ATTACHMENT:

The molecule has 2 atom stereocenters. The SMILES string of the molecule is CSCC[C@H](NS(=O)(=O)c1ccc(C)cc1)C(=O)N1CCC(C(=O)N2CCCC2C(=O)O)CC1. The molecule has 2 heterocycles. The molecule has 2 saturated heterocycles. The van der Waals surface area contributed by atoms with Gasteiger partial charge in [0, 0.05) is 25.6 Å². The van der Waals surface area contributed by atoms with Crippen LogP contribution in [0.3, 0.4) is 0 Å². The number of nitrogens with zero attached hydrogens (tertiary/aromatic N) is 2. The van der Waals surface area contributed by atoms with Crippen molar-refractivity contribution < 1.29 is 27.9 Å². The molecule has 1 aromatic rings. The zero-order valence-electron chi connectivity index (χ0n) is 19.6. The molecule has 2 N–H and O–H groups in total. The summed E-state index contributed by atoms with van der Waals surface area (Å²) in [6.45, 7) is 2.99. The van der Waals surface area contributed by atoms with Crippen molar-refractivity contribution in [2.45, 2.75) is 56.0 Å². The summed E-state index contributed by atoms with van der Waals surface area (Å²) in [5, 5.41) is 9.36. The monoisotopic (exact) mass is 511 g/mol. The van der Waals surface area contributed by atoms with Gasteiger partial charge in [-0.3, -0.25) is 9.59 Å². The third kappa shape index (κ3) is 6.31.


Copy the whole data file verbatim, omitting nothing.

The molecule has 2 atom stereocenters. The SMILES string of the molecule is CSCC[C@H](NS(=O)(=O)c1ccc(C)cc1)C(=O)N1CCC(C(=O)N2CCCC2C(=O)O)CC1. The molecule has 2 heterocycles. The molecule has 2 saturated heterocycles. The van der Waals surface area contributed by atoms with Gasteiger partial charge in [0, 0.05) is 25.6 Å². The van der Waals surface area contributed by atoms with Crippen LogP contribution in [0.3, 0.4) is 0 Å². The number of nitrogens with zero attached hydrogens (tertiary/aromatic N) is 2. The van der Waals surface area contributed by atoms with Crippen molar-refractivity contribution < 1.29 is 27.9 Å². The molecule has 1 aromatic rings. The zero-order valence-electron chi connectivity index (χ0n) is 19.6. The molecule has 2 N–H and O–H groups in total. The summed E-state index contributed by atoms with van der Waals surface area (Å²) in [6.45, 7) is 2.99. The van der Waals surface area contributed by atoms with Crippen molar-refractivity contribution in [2.45, 2.75) is 56.0 Å². The summed E-state index contributed by atoms with van der Waals surface area (Å²) in [5, 5.41) is 9.36. The monoisotopic (exact) mass is 511 g/mol. The van der Waals surface area contributed by atoms with Gasteiger partial charge in [-0.3, -0.25) is 9.59 Å². The third kappa shape index (κ3) is 6.31.